According to the family's website, Bryan Stow used a speaking valve on his trach tube to utter his name and the names of his children. He also asked to see the kids and told family members he loved them.
"We are encouraged by Bryan Stow's continued neurological improvement," said Dr. Geoff Manley in a statement. Manley is the chief of neurosurgery at San Francisco General Hospital and Trauma Center.
The Santa Cruz paramedic was severely beaten on March 31 after the Los Angeles Dodgers home opener against the Giants. Two men who are charged in the attack have pleaded not guilty.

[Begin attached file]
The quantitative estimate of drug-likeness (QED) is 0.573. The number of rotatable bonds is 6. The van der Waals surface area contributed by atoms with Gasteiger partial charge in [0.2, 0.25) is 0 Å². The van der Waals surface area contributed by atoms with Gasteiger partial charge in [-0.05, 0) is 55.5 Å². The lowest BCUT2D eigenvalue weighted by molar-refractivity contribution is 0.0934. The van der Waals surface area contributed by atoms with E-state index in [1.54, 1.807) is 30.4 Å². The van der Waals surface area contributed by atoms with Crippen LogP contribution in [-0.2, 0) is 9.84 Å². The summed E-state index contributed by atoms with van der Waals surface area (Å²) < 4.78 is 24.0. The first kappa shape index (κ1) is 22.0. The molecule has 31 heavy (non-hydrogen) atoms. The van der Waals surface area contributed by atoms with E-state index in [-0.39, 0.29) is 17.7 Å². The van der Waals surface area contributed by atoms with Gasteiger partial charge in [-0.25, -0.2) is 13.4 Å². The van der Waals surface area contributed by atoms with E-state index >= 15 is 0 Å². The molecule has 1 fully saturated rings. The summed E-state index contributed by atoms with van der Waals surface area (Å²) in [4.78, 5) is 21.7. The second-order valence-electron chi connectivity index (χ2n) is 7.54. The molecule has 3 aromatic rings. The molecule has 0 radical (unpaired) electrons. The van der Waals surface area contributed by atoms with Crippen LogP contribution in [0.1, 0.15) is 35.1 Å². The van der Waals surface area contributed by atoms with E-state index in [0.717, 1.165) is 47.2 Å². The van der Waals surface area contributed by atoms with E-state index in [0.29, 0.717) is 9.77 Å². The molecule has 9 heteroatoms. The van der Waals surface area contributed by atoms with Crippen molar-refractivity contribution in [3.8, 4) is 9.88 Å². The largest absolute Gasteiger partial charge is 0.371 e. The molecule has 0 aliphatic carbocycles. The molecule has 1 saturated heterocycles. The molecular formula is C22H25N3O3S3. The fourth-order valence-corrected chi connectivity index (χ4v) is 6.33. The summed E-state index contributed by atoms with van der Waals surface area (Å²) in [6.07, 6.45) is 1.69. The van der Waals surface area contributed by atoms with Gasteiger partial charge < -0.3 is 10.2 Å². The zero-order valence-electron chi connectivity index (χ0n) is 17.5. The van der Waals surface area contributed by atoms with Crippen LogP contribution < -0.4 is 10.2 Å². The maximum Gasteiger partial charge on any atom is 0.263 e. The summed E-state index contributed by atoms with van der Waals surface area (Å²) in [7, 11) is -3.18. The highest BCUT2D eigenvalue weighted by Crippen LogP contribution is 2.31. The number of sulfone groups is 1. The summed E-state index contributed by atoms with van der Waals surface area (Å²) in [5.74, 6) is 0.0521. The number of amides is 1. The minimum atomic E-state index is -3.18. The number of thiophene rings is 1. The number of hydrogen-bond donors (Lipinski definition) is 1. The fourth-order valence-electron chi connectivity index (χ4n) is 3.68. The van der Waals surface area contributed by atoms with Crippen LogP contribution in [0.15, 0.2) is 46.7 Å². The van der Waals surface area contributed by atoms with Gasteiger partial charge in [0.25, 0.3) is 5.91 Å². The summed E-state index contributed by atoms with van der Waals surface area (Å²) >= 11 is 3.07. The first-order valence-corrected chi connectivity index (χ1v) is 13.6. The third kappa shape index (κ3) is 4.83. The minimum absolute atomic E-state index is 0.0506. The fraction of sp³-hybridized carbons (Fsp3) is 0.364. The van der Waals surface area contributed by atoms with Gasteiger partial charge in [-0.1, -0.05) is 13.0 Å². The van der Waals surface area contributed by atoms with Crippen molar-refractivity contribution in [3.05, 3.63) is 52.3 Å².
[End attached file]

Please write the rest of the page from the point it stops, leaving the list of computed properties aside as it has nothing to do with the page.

Stow's family says he is more awake and responsive than ever.
Meanwhile, doctors are monitoring several large blood clots that have developed.
"It is premature to predict where his long journey will end, and he is not out of the woods yet. We are monitoring him closely and treating him aggressively," Manley said.